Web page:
A Woman is Not a Small Man

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Abstract:  More women die of cardiovascular disease than the next seven causes of death combined. While the rate of cardiovascular disease has been steadily declining in men, it has remained relatively constant in women. However, most drugs and devices used to treat heart disease have been studied in men and then applied to women, assuming that doses and devices should be scaled down, purely by size. Medical treatment should take biologic sex/gender into consideration. For example, women having a heart attack may have different symptoms than men.Those symptoms in women might include fatigue, body aches and jaw pain. In support of these sex differences, low doses of aspirin are beneficial for both sexes but in women, low-dose aspirin helps prevent stroke but not heart attacks. In men, low-dose aspirin helps prevent heart attacks but not stroke. These facts emphasize the inadequacy of studying drugs and devices only in men. Researchers are now beginning to conduct studies that include female animals and women.This is a welcome change given that sex differences extend to many arenas, including responses to exercise and to the effect of cancer on the heart. For instance, male mice voluntarily run 25 to 31 miles per week. But female mice run twice the distance of males each week, and they have stronger cardiac responses to a given amount of exercise than males. Similarly, hearts of male animals response much more pathologically than hearts of females to cancer. These differences have been studied in mice and observed in humans. Males with cancer lose more body weight and cardiac mass than do females; and both of these are detrimental. This difference is due to higher levels of estrogen in females. When estrogen receptors are blocked in female mice, they experience weight loss and heart-mass loss similar to males. At the same time, if male mice are given estrogen, they get worse, indicating that estrogen might be protective in females, but harmful in males. This could be relevant to humans who ingest large quantities of soy (Americans spent $8 billion on soy products in 2008), which contain large quantities of plant estrogens. Normal laboratory mouse food is soy-based, and male mice fed this diet have much worse heart disease than do female mice. Taken together these facts suggest that soy consumption in laboratory animals may influence functional outcomes and that sex-based medicine should be an important consideration.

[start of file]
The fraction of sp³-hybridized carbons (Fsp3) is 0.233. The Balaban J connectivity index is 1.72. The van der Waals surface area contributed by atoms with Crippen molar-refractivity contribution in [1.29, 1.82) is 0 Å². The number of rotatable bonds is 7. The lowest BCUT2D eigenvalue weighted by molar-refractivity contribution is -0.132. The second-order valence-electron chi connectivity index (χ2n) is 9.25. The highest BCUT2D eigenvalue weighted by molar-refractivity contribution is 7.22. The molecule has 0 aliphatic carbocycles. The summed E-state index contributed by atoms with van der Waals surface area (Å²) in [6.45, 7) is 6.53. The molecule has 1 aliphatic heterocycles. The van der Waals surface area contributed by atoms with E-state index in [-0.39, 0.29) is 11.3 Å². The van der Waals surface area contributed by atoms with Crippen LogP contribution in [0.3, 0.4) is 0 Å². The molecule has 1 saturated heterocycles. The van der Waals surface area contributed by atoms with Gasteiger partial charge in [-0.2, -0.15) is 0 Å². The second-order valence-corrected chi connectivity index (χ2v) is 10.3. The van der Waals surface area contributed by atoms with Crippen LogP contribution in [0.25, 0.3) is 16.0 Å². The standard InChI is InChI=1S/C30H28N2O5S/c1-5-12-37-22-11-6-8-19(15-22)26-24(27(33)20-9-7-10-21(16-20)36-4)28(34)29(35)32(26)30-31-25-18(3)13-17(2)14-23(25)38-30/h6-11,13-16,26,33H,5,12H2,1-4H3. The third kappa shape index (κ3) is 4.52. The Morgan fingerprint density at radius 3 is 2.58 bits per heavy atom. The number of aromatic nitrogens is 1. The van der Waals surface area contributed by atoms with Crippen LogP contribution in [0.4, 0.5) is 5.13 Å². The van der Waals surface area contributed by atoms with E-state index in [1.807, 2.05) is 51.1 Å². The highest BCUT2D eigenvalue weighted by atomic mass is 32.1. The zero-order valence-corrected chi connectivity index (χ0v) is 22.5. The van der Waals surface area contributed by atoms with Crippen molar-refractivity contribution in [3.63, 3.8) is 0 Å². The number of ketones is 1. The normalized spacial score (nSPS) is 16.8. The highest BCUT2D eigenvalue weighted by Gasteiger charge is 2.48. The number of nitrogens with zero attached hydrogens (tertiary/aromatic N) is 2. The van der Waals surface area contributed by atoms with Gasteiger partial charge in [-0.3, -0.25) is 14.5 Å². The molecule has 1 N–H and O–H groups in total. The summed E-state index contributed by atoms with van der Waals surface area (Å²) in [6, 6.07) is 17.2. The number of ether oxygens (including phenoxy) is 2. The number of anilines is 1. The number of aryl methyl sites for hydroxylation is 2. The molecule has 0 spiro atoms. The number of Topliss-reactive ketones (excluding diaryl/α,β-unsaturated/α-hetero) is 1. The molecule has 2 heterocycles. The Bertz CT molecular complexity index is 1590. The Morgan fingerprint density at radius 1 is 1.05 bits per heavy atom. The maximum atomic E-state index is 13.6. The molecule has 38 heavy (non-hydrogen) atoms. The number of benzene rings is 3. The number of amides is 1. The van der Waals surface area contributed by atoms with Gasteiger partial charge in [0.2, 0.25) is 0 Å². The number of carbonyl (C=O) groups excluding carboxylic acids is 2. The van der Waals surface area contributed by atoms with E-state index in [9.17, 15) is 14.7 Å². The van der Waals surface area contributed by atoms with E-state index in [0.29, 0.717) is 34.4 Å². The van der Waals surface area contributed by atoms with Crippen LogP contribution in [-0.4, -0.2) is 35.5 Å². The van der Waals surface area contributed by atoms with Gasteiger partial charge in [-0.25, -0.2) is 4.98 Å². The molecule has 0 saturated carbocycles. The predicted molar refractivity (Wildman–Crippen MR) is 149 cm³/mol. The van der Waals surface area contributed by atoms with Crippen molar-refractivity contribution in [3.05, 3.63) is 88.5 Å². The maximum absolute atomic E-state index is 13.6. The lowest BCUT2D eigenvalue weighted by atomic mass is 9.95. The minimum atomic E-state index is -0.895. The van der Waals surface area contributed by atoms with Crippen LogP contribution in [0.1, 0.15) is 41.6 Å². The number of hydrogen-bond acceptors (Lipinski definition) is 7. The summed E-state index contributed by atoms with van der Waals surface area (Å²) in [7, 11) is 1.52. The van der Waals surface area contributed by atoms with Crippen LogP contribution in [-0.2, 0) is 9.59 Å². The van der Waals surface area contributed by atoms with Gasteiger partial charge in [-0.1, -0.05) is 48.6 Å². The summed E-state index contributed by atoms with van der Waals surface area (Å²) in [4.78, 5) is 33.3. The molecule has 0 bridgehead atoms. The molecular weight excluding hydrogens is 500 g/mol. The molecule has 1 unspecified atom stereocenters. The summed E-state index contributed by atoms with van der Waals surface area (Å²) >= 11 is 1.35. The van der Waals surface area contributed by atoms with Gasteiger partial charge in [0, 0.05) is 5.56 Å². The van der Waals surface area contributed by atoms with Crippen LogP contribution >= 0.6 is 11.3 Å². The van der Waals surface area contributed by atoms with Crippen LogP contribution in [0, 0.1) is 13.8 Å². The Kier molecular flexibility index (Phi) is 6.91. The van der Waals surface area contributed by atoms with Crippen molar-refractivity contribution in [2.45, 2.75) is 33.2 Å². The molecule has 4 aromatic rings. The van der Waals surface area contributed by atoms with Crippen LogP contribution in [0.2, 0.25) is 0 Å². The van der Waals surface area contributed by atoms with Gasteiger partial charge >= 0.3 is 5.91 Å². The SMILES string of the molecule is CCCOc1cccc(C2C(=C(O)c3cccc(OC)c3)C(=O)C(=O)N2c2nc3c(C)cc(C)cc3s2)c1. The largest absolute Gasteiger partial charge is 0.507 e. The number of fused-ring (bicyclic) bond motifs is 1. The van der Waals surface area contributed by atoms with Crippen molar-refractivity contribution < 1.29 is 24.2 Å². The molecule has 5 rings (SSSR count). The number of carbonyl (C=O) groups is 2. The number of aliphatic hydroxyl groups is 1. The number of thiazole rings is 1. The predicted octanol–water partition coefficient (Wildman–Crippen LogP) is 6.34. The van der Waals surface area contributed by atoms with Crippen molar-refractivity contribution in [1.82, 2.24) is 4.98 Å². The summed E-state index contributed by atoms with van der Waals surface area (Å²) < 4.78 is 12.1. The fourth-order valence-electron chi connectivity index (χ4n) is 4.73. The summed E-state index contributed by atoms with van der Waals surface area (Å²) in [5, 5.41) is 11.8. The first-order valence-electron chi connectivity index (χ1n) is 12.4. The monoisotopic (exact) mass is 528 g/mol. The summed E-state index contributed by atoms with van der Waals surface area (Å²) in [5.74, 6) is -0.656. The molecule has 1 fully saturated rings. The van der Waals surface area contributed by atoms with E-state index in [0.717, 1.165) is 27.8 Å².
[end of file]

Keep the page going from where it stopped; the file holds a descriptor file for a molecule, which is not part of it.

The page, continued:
• Workflow Status:Published
  • Created By:Colly Mitchell
  • Created:02/11/2011
  • Modified By:Fletcher Moore
  • Modified:10/07/2016